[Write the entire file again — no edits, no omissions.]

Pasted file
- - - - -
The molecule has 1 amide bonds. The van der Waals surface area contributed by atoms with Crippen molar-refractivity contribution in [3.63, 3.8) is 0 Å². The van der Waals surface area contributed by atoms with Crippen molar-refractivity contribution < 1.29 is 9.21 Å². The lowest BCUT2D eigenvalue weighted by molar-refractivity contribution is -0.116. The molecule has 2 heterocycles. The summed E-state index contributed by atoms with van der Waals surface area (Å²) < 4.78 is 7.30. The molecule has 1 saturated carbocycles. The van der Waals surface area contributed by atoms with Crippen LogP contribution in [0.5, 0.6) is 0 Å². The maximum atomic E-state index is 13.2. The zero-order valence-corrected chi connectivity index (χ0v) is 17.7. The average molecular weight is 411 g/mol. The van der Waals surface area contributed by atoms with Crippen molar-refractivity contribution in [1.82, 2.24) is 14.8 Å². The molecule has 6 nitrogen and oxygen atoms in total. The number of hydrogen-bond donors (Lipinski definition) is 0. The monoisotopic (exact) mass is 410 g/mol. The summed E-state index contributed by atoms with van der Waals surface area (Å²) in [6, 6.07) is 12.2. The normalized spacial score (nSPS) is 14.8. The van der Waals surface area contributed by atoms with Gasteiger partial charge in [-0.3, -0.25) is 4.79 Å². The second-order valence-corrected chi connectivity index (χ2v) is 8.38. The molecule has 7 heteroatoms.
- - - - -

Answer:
The molecule has 1 amide bonds. The van der Waals surface area contributed by atoms with Crippen molar-refractivity contribution in [3.63, 3.8) is 0 Å². The van der Waals surface area contributed by atoms with Crippen molar-refractivity contribution < 1.29 is 9.21 Å². The lowest BCUT2D eigenvalue weighted by molar-refractivity contribution is -0.116. The molecule has 2 heterocycles. The summed E-state index contributed by atoms with van der Waals surface area (Å²) < 4.78 is 7.30. The molecule has 1 saturated carbocycles. The van der Waals surface area contributed by atoms with Crippen LogP contribution in [0.5, 0.6) is 0 Å². The maximum atomic E-state index is 13.2. The zero-order valence-corrected chi connectivity index (χ0v) is 17.7. The average molecular weight is 411 g/mol. The van der Waals surface area contributed by atoms with Crippen molar-refractivity contribution in [1.82, 2.24) is 14.8 Å². The molecule has 6 nitrogen and oxygen atoms in total. The number of hydrogen-bond donors (Lipinski definition) is 0. The monoisotopic (exact) mass is 410 g/mol. The summed E-state index contributed by atoms with van der Waals surface area (Å²) in [6, 6.07) is 12.2. The normalized spacial score (nSPS) is 14.8. The van der Waals surface area contributed by atoms with Gasteiger partial charge in [-0.3, -0.25) is 4.79 Å². The second-order valence-corrected chi connectivity index (χ2v) is 8.38. The molecule has 7 heteroatoms.